Politics

Scott Morrison Is Bending Over Backwards To Avoid Condemning Israel Folau’s Homophobia

On 7.30 last night, he called comparisons to anti-Semitism "extreme".

scott morrison israel folau

Last night on 7.30, Scott Morrison confirmed that a religious freedom bill is indeed in the works. And yet, despite having multiple opportunities to do so, our Prime Minister refused to confirm whether or not such an act would protect people like Israel Folau from facing consequences for saying gay people are going to hell.

In fact, our Prime Minister really bent over backwards to avoid condemning Folau’s homophobia. After 7.30 host Leigh Sales asked him “would you like to see somebody like Israel Folau be able to make the remark said that he made and be safe from being sacked?”, Morrison flubbed around before saying that “there’s a balance that has to be struck in that, and our courts will always ultimately decide this based on the legislation that’s presented”.

Which, sure, but it will ultimately be Scott Morrison who crafts that legislation and passes it through Parliament.

And when Sales pressed him on whether Folau saying gay people are going to hell is comparable to anti-Semitism, Morrison described the comparison as “extreme”.

“If a public figure said, for example, that Jews are going to hell, they would be rightly and roundly condemned for that,” Sales pointed out. “But if a public figure says gays are going to hell, it can be defended as religious freedom. Do you see any problem with that situation?”

“Well, again, I mean, the issue is making sure you get the balance right in the legislation, which respects the same principle of anti-discrimination as applies to many other cases,” Morrison responded.

“We already have anti-discrimination legislation which deals with these sensitivities in other areas, and that will apply also to religious faith. And what I would hope is that we can have a sensible and adult debate about this one — not one that is drawn to extreme examples or things like that to try and derail debates, but one that actually keeps people together and honours the key principle.”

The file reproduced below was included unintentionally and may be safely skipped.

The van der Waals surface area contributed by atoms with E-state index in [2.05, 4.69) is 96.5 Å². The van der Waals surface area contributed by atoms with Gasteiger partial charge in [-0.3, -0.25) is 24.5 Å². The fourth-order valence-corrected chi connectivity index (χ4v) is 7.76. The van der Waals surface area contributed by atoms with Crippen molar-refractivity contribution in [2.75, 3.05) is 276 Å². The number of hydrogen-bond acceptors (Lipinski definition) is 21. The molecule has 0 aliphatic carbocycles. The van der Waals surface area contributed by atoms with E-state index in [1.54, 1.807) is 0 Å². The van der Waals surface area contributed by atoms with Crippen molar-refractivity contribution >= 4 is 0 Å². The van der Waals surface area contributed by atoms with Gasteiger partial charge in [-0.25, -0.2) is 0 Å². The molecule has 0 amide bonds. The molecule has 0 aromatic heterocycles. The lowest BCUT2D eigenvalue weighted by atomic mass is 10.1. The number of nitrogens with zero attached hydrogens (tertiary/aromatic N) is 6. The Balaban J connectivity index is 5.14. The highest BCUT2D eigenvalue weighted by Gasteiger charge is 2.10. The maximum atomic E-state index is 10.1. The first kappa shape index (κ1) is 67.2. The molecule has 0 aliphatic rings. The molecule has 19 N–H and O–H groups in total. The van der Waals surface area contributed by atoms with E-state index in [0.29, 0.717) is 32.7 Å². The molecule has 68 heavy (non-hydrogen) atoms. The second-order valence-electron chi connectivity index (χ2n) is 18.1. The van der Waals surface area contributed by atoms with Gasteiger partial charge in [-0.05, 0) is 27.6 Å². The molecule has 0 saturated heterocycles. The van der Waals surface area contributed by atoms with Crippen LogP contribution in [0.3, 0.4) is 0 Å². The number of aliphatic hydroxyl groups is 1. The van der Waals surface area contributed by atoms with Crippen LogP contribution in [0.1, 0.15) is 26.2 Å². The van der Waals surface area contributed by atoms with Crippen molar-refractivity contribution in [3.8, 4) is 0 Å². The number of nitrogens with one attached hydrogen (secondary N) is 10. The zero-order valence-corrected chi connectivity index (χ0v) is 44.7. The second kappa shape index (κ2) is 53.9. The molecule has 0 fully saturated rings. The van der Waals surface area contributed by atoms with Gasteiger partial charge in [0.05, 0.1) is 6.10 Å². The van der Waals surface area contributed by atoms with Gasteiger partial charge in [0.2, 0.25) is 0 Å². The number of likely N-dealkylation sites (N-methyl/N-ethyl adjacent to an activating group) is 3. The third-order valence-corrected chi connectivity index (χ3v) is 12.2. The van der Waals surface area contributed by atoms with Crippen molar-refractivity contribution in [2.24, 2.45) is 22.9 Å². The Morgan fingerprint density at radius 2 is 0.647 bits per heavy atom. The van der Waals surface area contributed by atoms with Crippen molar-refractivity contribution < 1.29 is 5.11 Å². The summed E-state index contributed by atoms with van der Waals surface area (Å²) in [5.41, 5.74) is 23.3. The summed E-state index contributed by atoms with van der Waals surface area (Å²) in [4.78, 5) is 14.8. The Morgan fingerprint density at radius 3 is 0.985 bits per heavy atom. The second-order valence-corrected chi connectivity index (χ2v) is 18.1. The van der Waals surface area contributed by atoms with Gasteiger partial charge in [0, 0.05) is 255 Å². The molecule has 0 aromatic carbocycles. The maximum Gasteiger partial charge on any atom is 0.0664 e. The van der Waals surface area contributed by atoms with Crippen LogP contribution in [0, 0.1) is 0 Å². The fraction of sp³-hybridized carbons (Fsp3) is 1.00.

“I mean, religious freedom is a core pillar of our society. And it’s not unreasonable. And I think there are many millions of Australians who would like to see that protected, and I intend to follow through on that commitment.”

This is far from the first time Scott Morrison has avoided condemning Israel Folau’s comments about LGBTIQ people. In April 2018, the last time Folau said that gay people are headed to “HELL.. Unless they repent of their sins and turn to God”, Scott Morrison responded by saying that Folau was a “good man” who had “behaved with great dignity, I think”.

“Good for him for standing up for his faith. I think he wouldn’t have wanted to intend to have offended or hurt anyone, because that’s very much against the faith that he feels so passionately about, but he’s shown I think a lot of strength of character in just standing up for what he believes in, and I think that’s what this country’s all about,” Morrison said at the time.

Anyway, it would be real nice if Scott Morrison clarified, for the record, whether or not he thinks it’s okay to tell LGBTIQ people they’re going to hell. Maybe his new religious freedom bill will include a line about that?